In the mid-fifteenth century, a German goldsmith became the first European to make practical use of movable type.*
The implications of Johannes Gutenberg’s technological advance were world-changing. For the first time a Bible could be produced that cost just 30 florins.
Printing presses soon spread across the continent, often run by Gutenberg’s countrymen. Scholars say a staggering 30,000 or more titles were published in the fifty years that followed.
To say merely that printing became accessible to a larger group and was a factor in the continued emergence of a viable middle class is to understate the magnitude of the knowledge revolution that ensued. Even though 30 florins was real money–three year’s salary for the information worker of the day, a clerk–Gutenberg’s press suddenly allowed for an exchange of information on a vastly greater scale. The results, including things as disparate as the novel and the modern nation-state, were unforeseeable before the singular moment that marked the invention of movable type.
What, you may ask, does all of this have to do with my company?
Only this: if you are running a widget company or a services company or a widget services company, you are now also running (compliments of the networking revolution) a media company. You now have both the means to inexpensively reach a global audience and the burden of doing so creditably if you are to survive, let alone thrive.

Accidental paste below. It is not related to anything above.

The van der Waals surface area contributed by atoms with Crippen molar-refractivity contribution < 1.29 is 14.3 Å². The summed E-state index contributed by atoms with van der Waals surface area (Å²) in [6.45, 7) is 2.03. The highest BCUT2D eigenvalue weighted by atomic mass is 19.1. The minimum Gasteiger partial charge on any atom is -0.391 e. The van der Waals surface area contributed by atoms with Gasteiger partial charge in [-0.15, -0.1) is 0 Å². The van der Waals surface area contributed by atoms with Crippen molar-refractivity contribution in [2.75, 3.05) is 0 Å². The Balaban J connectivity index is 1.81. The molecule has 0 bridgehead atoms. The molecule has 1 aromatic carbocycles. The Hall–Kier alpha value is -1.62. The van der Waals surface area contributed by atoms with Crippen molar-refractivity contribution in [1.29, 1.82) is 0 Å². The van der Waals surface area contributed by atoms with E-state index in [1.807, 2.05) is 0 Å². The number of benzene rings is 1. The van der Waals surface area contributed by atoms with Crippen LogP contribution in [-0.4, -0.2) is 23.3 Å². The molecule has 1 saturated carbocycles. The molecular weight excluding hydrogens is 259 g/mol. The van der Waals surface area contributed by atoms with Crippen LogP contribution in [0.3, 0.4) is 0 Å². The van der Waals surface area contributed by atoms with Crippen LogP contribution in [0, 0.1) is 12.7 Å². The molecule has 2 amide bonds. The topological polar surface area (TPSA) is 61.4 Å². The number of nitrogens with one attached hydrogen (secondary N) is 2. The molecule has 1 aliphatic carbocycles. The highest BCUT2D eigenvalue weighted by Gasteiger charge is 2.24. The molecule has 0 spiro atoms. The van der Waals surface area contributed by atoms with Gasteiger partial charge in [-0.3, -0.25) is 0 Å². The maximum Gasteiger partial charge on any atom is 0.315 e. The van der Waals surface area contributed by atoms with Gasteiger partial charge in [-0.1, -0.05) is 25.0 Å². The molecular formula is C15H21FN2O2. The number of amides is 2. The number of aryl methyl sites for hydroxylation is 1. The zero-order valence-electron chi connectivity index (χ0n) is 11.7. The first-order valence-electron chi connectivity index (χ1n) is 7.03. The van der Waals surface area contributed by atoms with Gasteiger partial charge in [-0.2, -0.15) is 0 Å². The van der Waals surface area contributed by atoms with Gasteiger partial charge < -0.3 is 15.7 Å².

Because if you take all of the superlatives one might reasonably apply to Gutenberg’s revolution and multiply them by the population of the Internet squared, you arrive at something approximating today’s media explosion along with its implications, from the flat earth and the long tail, to the Facebook Friend and the Tweetup.
All of which means that if you want to avoid being a media company, you’ll have to quit being a company altogether.
The good news is the range of media options available to you has never been broader.
So, if you can manage (or find someone to help you manage) this mix of Balkanized, fragmented, ever-evolving media, you can do great and amazing things for your company.
And also for that company you didn’t know you had until now–your media company.
* the Chinese beat Gutenberg to the punch by several hundred years, but abandoned the idea as impractical for a language with thousands of ideograms.